Oak Ridge City

Anderson County, Tennessee

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Oak Ridge City Hall is located at 200 South Tulhane Avenue, Oak Ridge, TN 37830.
Phone: 865‑425‑3400.

Melton Lake

The City of Oak Ridge [1] is located in the eastern part of the State, approximately 22 miles northwest of Knoxville. The City occupies a southern portion of Anderson County and an eastern portion of Roane County. Oak Ridge borders the Clinch River's navigable waterway for 42 miles along the shores of Watts Bar and Melton Hill Lake.


Oak Ridge [2] is situated on Black Oak Ridge, in the ridge and valley system that runs parallel to and west of the Appalachian Mountains. The city is located about sixteen miles west of Knoxville and seven miles south of Clinton, the seat of Anderson County, in the shadow of the Cumberland coal fields. Oak Ridge straddles northern Roane and southern Anderson Counties, with most of the city proper in Anderson County. The city is situated between parallel ridges with the Cumberland Mountains to the west and the Clinch River to the east and south. The topography is characterized by steep ridges bordering the Clinch River Basin. The elevation is 775 feet at river level and 1205 feet at the ridge line that marks the western limit of the town. Walden's Ridge, slightly northwest of Oak Ridge, is the dominant western boundary of the Clinch River basin.

Natural resources in the area include an abundance of streams in addition to the Clinch River. Some river-bottom land was cultivated by early settlers, but the terrain was too mountainous to support large-scale farming. The rugged ridges provided natural barriers between early settlements. Much of the region's farmland was inundated by Norris Lake and Watts Bar Lake when the dams were built during the Depression. Coal is the region's most important and most abundant natural resource. The western third of Anderson County lies in the Cumberland coal fields.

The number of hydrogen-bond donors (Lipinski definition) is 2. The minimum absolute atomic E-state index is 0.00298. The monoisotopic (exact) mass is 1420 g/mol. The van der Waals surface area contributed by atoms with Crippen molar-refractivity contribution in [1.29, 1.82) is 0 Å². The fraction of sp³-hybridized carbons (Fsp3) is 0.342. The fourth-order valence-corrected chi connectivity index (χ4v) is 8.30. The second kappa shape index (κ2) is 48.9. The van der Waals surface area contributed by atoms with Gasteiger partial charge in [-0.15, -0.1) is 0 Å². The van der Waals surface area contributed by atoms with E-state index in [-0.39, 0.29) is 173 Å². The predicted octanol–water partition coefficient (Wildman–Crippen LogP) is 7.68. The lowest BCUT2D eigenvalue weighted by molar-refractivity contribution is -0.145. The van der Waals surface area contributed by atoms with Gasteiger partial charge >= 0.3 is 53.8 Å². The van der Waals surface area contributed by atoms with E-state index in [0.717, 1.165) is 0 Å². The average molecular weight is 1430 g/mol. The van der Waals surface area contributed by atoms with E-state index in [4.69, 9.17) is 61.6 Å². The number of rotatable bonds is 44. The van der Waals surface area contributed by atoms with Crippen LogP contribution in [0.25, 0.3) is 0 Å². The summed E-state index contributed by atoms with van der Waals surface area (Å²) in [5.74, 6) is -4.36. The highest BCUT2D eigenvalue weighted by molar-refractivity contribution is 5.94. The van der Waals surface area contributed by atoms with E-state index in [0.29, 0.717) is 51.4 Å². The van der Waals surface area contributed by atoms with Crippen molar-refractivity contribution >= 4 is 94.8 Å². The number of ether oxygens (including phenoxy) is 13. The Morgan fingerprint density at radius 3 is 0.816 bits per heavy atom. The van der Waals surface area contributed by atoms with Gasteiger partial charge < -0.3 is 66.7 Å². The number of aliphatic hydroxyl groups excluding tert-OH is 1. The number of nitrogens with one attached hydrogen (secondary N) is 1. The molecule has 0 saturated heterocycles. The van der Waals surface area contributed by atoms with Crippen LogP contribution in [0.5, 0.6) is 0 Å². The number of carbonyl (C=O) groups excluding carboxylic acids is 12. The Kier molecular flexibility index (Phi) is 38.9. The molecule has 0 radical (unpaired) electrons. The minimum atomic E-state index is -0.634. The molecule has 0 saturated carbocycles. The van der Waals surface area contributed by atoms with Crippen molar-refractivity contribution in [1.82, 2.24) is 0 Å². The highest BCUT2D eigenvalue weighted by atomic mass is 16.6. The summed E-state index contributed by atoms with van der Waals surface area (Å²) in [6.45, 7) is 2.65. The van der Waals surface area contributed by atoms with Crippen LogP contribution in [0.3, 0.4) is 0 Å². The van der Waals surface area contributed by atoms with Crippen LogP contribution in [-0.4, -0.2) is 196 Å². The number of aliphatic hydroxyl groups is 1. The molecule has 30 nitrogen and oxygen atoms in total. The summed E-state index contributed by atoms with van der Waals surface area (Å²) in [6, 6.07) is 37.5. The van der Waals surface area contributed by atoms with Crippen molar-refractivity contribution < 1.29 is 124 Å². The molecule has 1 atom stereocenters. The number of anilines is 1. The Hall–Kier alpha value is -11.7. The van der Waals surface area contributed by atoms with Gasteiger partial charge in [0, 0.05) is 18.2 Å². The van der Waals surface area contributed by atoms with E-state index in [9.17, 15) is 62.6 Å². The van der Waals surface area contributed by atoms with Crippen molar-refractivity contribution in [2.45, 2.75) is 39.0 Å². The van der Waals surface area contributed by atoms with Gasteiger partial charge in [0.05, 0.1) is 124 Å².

The Manhattan Project townsite and plants were built on nearly 59,000 acres of land in the narrow valleys formed by Black Oak Ridge, Pine Ridge, Chestnut Ridge, and Haw Ridge. The city limits today contain all 59,000 acres that include the townsite and the plant areas. While most of the city of Oak Ridge is in Anderson County, a large part of the government holdings are in Roane County. Seventy square miles of the original ninety-two are still retained by the U.S. Government. The City of Oak Ridge has grown beyond its original twelve square miles and now comprises twenty-two square miles. The Oak Ridge Turnpike is the major artery going through the city and follows Tennessee Route #61. The Oak Ridge Historic District will include about six square miles (about 3800 acres) of the original townsite. The Woodland-Scarboro Historic District is made up of two post-war neighborhoods and is approximately two square miles in area.

The city of Oak Ridge is comprised of several neighborhoods situated on the east slope of Black Oak Ridge. Newer residential development has occurred in the far west and east sections of the city. Because Oak Ridge was planned to house operating personnel for the Manhattan Project, it retains its predominantly residential character. Natural trees and greenbelts were left undisturbed in accordance with the Army's wishes to create a pleasant and livable town for its wartime employees. Wartime commercial ventures were tightly controlled and were located in planned neighborhood centers throughout the city. Broad commercial development did not occur until after the end of World War II and has been limited to the Oak Ridge Turnpike and Illinois Avenue. The Turnpike was used during the war for access between the plants and the townsite; Illinois Avenue was not constructed until the early 1950s. These two streets have become the major arteries in Oak Ridge.

  1. About Oak Ridge, www.oakridgetn.gov, accessed November, 2022.
  2. Kimberley A. Murphy, Planner and Philip Thomason, Planner, Thomason and Associates, Historic and Architectural Resources of Oak Ridge, Tennessee, nomination document, 1991, National Park Service, National Register of Historic Places, Washington, D.C.

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